Recent diplomatic efforts to reach a ceasefire in Syria and facilitate an end to the country’s war—ostensibly negotiated by the United States and Russia in relative isolation in Geneva, Switzerland—have had more Syrian involvement than has been previously understood or reported.
Specifically, as negotiations were ongoing, U.S. diplomats were engaging in a running dialogue with a core set of rebel factions necessary to the success of any ceasefire on the ground. This channel to armed rebels seems to have been key to lending U.S. negotiators real leverage in ceasefire talks in Geneva, and it will likely figure into the prospects for other agreements going forward.
This consultation with armed factions marks a change from previous negotiations, when rebels’ interests were mostly represented by civilians speaking on their behalf. Even though this latest ceasefire has failed, this behind-the-scenes dialogue is part of a larger, pragmatic shift on the part of the United States, as the U.S. State Department has proved increasingly willing to deal with Syrians with real power on the ground. These communications also signal the maturation of these armed opposition groups, which, after five years of war, now have leaders and political officers who can do their own talking to the outside world.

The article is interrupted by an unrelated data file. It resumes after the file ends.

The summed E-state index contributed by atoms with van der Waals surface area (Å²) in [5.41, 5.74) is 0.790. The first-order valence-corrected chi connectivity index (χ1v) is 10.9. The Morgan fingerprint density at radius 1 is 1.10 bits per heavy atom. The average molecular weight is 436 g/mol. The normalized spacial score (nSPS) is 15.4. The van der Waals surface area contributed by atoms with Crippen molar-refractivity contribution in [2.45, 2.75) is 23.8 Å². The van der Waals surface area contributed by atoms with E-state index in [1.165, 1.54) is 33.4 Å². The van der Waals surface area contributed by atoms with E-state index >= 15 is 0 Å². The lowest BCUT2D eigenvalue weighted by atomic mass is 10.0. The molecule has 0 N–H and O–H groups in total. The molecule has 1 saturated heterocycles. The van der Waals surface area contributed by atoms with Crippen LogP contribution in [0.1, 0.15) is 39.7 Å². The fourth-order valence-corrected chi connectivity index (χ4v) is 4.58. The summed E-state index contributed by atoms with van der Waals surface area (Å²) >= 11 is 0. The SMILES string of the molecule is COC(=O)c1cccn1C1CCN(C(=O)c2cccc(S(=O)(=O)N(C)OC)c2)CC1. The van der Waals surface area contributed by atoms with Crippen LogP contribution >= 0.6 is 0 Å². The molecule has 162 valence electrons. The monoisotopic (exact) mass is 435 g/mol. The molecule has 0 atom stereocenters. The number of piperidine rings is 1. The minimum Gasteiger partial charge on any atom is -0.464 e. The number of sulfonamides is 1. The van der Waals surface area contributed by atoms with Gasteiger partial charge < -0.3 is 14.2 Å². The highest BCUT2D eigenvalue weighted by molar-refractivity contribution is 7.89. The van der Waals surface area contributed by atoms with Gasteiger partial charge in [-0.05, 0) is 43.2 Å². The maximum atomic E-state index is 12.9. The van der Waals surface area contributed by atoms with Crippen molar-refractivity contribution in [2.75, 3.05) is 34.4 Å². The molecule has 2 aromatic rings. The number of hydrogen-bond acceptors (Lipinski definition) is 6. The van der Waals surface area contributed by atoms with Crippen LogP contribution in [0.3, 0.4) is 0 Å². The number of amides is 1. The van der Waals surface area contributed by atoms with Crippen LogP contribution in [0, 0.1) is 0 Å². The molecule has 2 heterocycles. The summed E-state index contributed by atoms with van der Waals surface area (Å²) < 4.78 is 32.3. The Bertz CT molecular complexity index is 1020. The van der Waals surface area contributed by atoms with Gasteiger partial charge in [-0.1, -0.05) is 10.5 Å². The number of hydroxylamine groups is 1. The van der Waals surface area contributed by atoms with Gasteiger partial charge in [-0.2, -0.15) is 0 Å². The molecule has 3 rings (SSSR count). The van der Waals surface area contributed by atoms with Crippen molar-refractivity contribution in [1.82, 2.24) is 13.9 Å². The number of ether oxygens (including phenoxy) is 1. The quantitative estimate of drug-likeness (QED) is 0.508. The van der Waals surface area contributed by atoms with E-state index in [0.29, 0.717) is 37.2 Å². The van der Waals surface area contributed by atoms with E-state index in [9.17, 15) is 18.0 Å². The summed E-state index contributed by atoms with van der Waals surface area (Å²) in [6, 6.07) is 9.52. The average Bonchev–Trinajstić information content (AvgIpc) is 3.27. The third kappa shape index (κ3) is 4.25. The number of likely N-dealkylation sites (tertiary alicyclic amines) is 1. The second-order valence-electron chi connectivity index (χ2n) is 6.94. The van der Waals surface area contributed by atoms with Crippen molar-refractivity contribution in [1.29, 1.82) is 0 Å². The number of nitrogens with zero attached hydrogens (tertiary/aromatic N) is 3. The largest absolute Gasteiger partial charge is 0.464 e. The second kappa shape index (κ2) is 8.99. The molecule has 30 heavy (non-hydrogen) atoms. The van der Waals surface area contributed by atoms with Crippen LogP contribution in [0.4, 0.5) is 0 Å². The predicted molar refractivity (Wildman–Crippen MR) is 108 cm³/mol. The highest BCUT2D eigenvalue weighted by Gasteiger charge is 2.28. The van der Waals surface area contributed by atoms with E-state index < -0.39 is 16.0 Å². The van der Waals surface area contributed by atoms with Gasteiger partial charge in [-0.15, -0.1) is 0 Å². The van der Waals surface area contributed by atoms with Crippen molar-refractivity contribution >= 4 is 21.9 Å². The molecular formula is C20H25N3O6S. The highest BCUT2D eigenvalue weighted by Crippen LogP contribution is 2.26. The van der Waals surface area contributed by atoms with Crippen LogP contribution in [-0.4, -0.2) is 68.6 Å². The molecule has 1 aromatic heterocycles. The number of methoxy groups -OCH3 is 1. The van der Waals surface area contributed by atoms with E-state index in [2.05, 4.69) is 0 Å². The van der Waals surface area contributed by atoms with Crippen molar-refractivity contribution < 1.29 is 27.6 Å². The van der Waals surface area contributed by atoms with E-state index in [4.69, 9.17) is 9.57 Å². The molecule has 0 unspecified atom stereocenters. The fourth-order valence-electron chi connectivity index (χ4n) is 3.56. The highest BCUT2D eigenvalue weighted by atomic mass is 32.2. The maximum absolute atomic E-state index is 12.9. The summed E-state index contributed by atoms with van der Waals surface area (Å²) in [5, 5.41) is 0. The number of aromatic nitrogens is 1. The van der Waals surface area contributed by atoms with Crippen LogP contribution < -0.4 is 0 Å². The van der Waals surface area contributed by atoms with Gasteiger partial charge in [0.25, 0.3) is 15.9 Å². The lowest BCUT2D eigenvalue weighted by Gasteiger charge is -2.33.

Virtuous and Vicious Cycles
Ceasefires are iterative, as Max Fisher
reminded us in . Political science research indicates that even failed ceasefires can lay groundwork for a future settlement if they convince adversaries the other side is predictable and credible. The result is a “virtuous cycle” that enables increasingly serious talks over time. The New York Times earlier this month
Of course, the opposite also holds: Repeated demonstrations of bad faith or a failure to punish violations can create a “vicious cycle,” Fisher noted, one that saps combatants’ confidence in negotiations and discourages them from returning to the table.